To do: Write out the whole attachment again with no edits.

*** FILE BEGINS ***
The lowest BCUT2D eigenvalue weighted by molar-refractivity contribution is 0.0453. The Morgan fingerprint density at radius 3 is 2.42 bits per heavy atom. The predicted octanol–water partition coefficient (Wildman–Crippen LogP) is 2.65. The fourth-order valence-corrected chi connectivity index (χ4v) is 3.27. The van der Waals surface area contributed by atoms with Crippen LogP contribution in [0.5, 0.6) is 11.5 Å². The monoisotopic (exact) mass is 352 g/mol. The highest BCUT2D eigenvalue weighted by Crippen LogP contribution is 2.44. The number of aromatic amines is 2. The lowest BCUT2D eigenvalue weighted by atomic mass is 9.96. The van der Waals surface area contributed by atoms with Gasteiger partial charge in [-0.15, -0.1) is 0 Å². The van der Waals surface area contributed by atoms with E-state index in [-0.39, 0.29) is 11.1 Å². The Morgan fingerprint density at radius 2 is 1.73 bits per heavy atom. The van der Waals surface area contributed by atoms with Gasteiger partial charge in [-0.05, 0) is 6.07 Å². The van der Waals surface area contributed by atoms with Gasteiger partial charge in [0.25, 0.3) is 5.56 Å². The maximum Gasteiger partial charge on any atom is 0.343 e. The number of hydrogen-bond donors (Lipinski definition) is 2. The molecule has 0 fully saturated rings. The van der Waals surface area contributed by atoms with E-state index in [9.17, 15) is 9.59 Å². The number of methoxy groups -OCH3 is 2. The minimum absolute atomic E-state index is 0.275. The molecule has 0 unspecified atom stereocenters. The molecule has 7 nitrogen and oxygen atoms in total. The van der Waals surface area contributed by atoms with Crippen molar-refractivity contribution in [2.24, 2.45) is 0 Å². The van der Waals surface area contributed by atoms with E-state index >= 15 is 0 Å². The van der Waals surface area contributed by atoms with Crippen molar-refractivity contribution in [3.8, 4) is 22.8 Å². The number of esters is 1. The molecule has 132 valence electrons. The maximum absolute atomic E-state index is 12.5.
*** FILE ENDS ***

The lowest BCUT2D eigenvalue weighted by molar-refractivity contribution is 0.0453. The Morgan fingerprint density at radius 3 is 2.42 bits per heavy atom. The predicted octanol–water partition coefficient (Wildman–Crippen LogP) is 2.65. The fourth-order valence-corrected chi connectivity index (χ4v) is 3.27. The van der Waals surface area contributed by atoms with Crippen LogP contribution in [0.5, 0.6) is 11.5 Å². The monoisotopic (exact) mass is 352 g/mol. The highest BCUT2D eigenvalue weighted by Crippen LogP contribution is 2.44. The number of aromatic amines is 2. The lowest BCUT2D eigenvalue weighted by atomic mass is 9.96. The van der Waals surface area contributed by atoms with Gasteiger partial charge in [-0.15, -0.1) is 0 Å². The van der Waals surface area contributed by atoms with E-state index in [-0.39, 0.29) is 11.1 Å². The Morgan fingerprint density at radius 2 is 1.73 bits per heavy atom. The van der Waals surface area contributed by atoms with Gasteiger partial charge in [-0.05, 0) is 6.07 Å². The van der Waals surface area contributed by atoms with Gasteiger partial charge in [0.25, 0.3) is 5.56 Å². The maximum Gasteiger partial charge on any atom is 0.343 e. The number of hydrogen-bond donors (Lipinski definition) is 2. The molecule has 0 fully saturated rings. The van der Waals surface area contributed by atoms with E-state index in [9.17, 15) is 9.59 Å². The number of methoxy groups -OCH3 is 2. The minimum absolute atomic E-state index is 0.275. The molecule has 0 unspecified atom stereocenters. The molecule has 7 nitrogen and oxygen atoms in total. The van der Waals surface area contributed by atoms with Crippen molar-refractivity contribution in [2.24, 2.45) is 0 Å². The van der Waals surface area contributed by atoms with E-state index >= 15 is 0 Å². The van der Waals surface area contributed by atoms with Crippen molar-refractivity contribution in [3.8, 4) is 22.8 Å². The number of esters is 1. The molecule has 132 valence electrons. The maximum absolute atomic E-state index is 12.5.